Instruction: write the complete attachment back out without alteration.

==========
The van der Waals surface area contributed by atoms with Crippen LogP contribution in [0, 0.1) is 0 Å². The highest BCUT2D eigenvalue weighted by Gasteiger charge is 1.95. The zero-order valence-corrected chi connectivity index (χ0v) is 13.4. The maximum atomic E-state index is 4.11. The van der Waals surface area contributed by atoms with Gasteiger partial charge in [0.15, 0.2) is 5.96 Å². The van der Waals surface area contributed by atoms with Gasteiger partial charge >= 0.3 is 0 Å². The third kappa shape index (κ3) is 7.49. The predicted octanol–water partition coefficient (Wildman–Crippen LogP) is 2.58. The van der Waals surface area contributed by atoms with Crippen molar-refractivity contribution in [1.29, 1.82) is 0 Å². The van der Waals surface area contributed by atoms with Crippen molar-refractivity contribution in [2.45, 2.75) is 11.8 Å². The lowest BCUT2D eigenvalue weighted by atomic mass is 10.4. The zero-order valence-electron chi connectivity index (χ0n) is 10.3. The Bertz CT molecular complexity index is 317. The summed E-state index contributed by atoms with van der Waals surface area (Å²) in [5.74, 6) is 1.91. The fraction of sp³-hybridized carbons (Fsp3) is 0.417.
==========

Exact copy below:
The van der Waals surface area contributed by atoms with Crippen LogP contribution in [0, 0.1) is 0 Å². The highest BCUT2D eigenvalue weighted by Gasteiger charge is 1.95. The zero-order valence-corrected chi connectivity index (χ0v) is 13.4. The maximum atomic E-state index is 4.11. The van der Waals surface area contributed by atoms with Gasteiger partial charge in [0.15, 0.2) is 5.96 Å². The van der Waals surface area contributed by atoms with Gasteiger partial charge >= 0.3 is 0 Å². The third kappa shape index (κ3) is 7.49. The predicted octanol–water partition coefficient (Wildman–Crippen LogP) is 2.58. The van der Waals surface area contributed by atoms with Crippen molar-refractivity contribution in [1.29, 1.82) is 0 Å². The van der Waals surface area contributed by atoms with Crippen molar-refractivity contribution in [2.45, 2.75) is 11.8 Å². The lowest BCUT2D eigenvalue weighted by atomic mass is 10.4. The zero-order valence-electron chi connectivity index (χ0n) is 10.3. The Bertz CT molecular complexity index is 317. The summed E-state index contributed by atoms with van der Waals surface area (Å²) in [5.74, 6) is 1.91. The fraction of sp³-hybridized carbons (Fsp3) is 0.417.